Raoul Wieland examines the ways in which the stories we choose to tell affect the world around us.
Growing up, I was a story-vore. Yes, I consumed stories. Not literally, of course, but I did escape into them, so perhaps they consumed me. I loved going on imaginary adventures alongside my favorite characters. I felt the vastness of the sky when flying on dragons, began to bite my fingers as we entered a particularly sinister forest or would laugh at how asking a girl to dance could be awkward even in stories.
Stories also awakened the world around me and gave it a different hue. More colorful. Magical. I would marvel at birds and began to wonder why they were able to fly and I was not. Forests became places to explore; I wanted to be as brave as the characters in my stories. Girls, well, let’s just say that I danced more in stories than in ever did in reality.
Why do I write this? It occurs to me that our lives are nothing but stories and that stories have a powerful impact on us. I also recall reading that ‘a culture is a people enacting a story’. If we listen closely, we find revealed in those stories the particular relationship that we, the storytellers, have with our environment. Individual stories are part of the fabric that is our worldview. Stories, whether fictitious or true, spring forth from our values, believes, perceptions, dreams, imaginations or wishes, all of which are bound to our life experiences, which in turn are fundamentally shaped by our particular environment. The stories, then, that we tell ourselves are bound up in a feedback system whereby our lives find expression in stories which are in turn enacted by us.
When stories are repeated over and over again, they take root in our daily lives to be enacted, perpetuated and strengthened. At one point, they become a sort of conventional wisdom, a fundamental truth, or what David Foster Wallace calls ‘as water is for fish’.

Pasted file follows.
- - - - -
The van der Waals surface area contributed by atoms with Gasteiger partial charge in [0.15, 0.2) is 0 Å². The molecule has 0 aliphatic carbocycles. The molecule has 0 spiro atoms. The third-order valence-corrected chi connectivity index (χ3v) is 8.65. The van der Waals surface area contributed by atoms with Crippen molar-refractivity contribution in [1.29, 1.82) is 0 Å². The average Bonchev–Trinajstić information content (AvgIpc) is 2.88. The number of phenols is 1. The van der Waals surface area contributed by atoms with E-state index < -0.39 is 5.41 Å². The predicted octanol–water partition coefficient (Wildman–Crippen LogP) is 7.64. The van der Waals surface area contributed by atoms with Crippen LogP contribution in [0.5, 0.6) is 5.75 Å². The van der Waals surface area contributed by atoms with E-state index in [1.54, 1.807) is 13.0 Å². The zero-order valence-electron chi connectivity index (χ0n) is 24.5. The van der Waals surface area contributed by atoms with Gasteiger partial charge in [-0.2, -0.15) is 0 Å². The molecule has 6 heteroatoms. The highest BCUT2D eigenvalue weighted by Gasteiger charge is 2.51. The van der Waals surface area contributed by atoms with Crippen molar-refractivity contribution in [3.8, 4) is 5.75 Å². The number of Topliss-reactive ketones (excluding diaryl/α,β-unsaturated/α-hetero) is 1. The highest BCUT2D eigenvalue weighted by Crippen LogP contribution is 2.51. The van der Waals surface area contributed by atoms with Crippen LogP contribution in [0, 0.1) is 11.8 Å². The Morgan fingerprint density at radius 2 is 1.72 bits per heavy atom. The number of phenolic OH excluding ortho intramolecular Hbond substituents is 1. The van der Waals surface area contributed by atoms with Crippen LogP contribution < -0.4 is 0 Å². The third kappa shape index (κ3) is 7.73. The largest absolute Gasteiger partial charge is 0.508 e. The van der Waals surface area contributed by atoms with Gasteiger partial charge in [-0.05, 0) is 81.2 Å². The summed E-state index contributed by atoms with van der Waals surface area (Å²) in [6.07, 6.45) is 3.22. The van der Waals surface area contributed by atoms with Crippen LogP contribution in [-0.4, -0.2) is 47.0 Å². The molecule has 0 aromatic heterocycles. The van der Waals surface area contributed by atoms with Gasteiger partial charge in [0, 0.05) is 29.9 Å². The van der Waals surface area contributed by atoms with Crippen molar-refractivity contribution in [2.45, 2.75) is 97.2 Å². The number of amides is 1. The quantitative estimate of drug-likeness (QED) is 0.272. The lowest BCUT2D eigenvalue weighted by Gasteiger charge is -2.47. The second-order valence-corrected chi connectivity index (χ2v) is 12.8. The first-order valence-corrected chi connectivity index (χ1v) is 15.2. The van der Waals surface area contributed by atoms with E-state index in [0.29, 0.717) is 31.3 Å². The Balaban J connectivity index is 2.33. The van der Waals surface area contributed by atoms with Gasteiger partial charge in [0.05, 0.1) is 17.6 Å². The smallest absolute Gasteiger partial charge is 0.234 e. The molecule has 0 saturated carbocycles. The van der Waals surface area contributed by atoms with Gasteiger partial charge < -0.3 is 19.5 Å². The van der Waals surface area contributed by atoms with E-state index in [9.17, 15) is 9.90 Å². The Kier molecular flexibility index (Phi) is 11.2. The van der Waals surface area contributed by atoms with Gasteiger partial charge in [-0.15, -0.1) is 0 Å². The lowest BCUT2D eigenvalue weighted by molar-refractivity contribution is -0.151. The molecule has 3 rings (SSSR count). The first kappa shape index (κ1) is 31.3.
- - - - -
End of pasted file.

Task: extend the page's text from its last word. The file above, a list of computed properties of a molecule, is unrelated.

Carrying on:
I read somewhere that a goal upon which The Good Men Project was founded was to tell stories about men that ‘changed the writer and changed the reader’. I want to be part of this change.
Many of the stories that I see being enacted in everyday life, on the news, on the internet are stories of fear, anger, abuse, depression and division. I witness discrimination, misogyny, racism and struggle to come to terms with the reality of sexual assault and violence. I recognize that men in particular are the oppressor but that they too are vulnerable. I despair at how relationships have become tainted with mistrust and how cynicism is a staple food.
One of my favorite authors, Hermann Hesse, once wrote that ‘Who would be born must first destroy a world’. Let us recognize that the world we have is a consequences of a particular set of dominating stories that are being enacted over and over again. What is rape culture but a situation where the attitudes and actions of a society excuse, normalize, and trivialize rape and in doing so make violence against women more acceptable?
To be born anew and give birth to a new world, let us then not tell stories that normalize or trivialize the violence, hate or division in our society. Collectively, let us tell stories of compassion, love, hope and collaboration. Let us not forget, however, that much brokenness and despair exists and that these stories, as much as any other, will be needed, as we come to terms with and affect change in, our everyday reality.
Photo: Flickr/Ron Sela